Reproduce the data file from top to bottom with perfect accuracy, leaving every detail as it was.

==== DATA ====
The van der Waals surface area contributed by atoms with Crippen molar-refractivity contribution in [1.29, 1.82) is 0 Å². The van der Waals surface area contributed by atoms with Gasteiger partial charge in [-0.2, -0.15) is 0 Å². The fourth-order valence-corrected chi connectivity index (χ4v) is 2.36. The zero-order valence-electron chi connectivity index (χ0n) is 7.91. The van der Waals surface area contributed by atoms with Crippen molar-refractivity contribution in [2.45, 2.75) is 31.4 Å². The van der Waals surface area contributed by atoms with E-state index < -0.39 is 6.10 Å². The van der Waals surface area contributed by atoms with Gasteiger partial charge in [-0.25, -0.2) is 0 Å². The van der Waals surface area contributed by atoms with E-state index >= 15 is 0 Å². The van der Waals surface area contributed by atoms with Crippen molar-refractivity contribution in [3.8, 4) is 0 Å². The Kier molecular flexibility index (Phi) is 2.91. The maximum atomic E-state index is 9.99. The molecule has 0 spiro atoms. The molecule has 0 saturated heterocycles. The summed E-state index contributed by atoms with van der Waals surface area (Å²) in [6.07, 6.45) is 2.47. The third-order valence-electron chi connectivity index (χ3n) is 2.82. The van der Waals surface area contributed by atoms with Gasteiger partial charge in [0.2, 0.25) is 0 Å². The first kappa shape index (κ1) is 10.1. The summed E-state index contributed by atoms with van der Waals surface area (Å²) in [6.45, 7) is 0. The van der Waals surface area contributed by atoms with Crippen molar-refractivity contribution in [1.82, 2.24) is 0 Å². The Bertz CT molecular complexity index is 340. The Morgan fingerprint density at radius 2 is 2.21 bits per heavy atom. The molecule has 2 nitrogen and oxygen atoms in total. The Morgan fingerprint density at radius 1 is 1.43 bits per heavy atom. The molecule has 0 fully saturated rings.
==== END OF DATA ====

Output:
The van der Waals surface area contributed by atoms with Crippen molar-refractivity contribution in [1.29, 1.82) is 0 Å². The van der Waals surface area contributed by atoms with Gasteiger partial charge in [-0.2, -0.15) is 0 Å². The fourth-order valence-corrected chi connectivity index (χ4v) is 2.36. The zero-order valence-electron chi connectivity index (χ0n) is 7.91. The van der Waals surface area contributed by atoms with Crippen molar-refractivity contribution in [2.45, 2.75) is 31.4 Å². The van der Waals surface area contributed by atoms with E-state index < -0.39 is 6.10 Å². The van der Waals surface area contributed by atoms with Gasteiger partial charge in [-0.25, -0.2) is 0 Å². The van der Waals surface area contributed by atoms with E-state index >= 15 is 0 Å². The van der Waals surface area contributed by atoms with Crippen molar-refractivity contribution in [3.8, 4) is 0 Å². The Kier molecular flexibility index (Phi) is 2.91. The maximum atomic E-state index is 9.99. The molecule has 0 spiro atoms. The molecule has 0 saturated heterocycles. The summed E-state index contributed by atoms with van der Waals surface area (Å²) in [6.07, 6.45) is 2.47. The third-order valence-electron chi connectivity index (χ3n) is 2.82. The van der Waals surface area contributed by atoms with Gasteiger partial charge in [0.2, 0.25) is 0 Å². The first kappa shape index (κ1) is 10.1. The summed E-state index contributed by atoms with van der Waals surface area (Å²) in [6.45, 7) is 0. The van der Waals surface area contributed by atoms with Crippen molar-refractivity contribution in [1.82, 2.24) is 0 Å². The Bertz CT molecular complexity index is 340. The Morgan fingerprint density at radius 2 is 2.21 bits per heavy atom. The molecule has 2 nitrogen and oxygen atoms in total. The Morgan fingerprint density at radius 1 is 1.43 bits per heavy atom. The molecule has 0 fully saturated rings.